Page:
ConvergenceRI: How do you, as a consultant, try to change that culture?
OSTENDORF:
Part of my mission is to be outside of that culture, and teach them that it’s their culture that is holding them back. They have to let go of all these thing that they hold true – all these values they have, all these rules they have, that were written for linotype operators 50 years ago that they still follow.

The inverted pyramid, that was invented during the Civil War to save money, as a cost-cutting move, and yet we still write news stories using the inverted pyramid.

The solution in print, for me, is to stop being boring. The experience of reading most newspapers is pretty dull today.

I would argue, it’s because we’re still producing a newspaper and writing a newspaper like it was 1956, and we have really changed. The reader has changed. Instead of seeing 4,000 media impressions a day, they see 180,000 impressions a day, so we’re peppered with all these messages, billboards, ads, TV commercials and stories.

We’ve got all this competition, and the human brain is actually changing. It doesn’t have the same attention span, it has a shorter and shorter attention span.

Newspapers haven’t changed the way they write or present information; we still write headlines in the back-assward way – “City council may consider tax increase.”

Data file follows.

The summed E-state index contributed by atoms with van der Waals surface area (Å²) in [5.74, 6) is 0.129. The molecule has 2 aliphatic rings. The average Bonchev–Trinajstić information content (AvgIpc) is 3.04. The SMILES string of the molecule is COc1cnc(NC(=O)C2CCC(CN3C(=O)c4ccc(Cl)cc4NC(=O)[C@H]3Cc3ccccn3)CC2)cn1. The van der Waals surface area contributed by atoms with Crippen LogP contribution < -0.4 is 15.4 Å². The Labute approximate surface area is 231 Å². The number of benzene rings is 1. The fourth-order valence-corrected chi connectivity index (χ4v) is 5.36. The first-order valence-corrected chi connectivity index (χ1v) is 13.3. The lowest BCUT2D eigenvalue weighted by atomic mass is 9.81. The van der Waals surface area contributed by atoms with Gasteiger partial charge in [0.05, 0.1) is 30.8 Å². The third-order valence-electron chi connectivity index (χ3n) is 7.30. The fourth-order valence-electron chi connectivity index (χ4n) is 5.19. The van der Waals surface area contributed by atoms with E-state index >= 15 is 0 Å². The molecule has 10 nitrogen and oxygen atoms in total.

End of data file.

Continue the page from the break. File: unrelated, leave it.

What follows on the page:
A lot of eye-tracking research shows that people only read the first three words of headline before they decide whether or not to keep going. So, if you say, “City council may…” I’m gone. But, if you say, “Tax increase imminent after city council vote,” I’m reading.

Simple things like that, which you think would be obvious and easy to do, yet when you sit down with newsroom, they say: I can’t write a headline like that.

ConvergenceRI: We traveled quite a distance in our conversation. But, getting back to the lessons learned in the process of reinventing Creative Circle Media, what are the lesson learned?
OSTENDORF:
Out success story is that we held on to what we do, we didn’t walk away from our core competencies. As we broke into new areas that we had never been in before, such as software, we kept asking the same question: what if we did the opposite of what we’re doing now. The big epiphany is that there isn’t one answer; there are lots of answers.

When everybody is going in one direction, it’s rarely because they’ve thought it through and made some kind of conscious choice. It’s just because they didn’t know where to go and they saw someone running, so they started running, too.

Editor’s note: In the interest of transparency, Creative Circle Media designed the ConvergenceRI website and online newsletter format.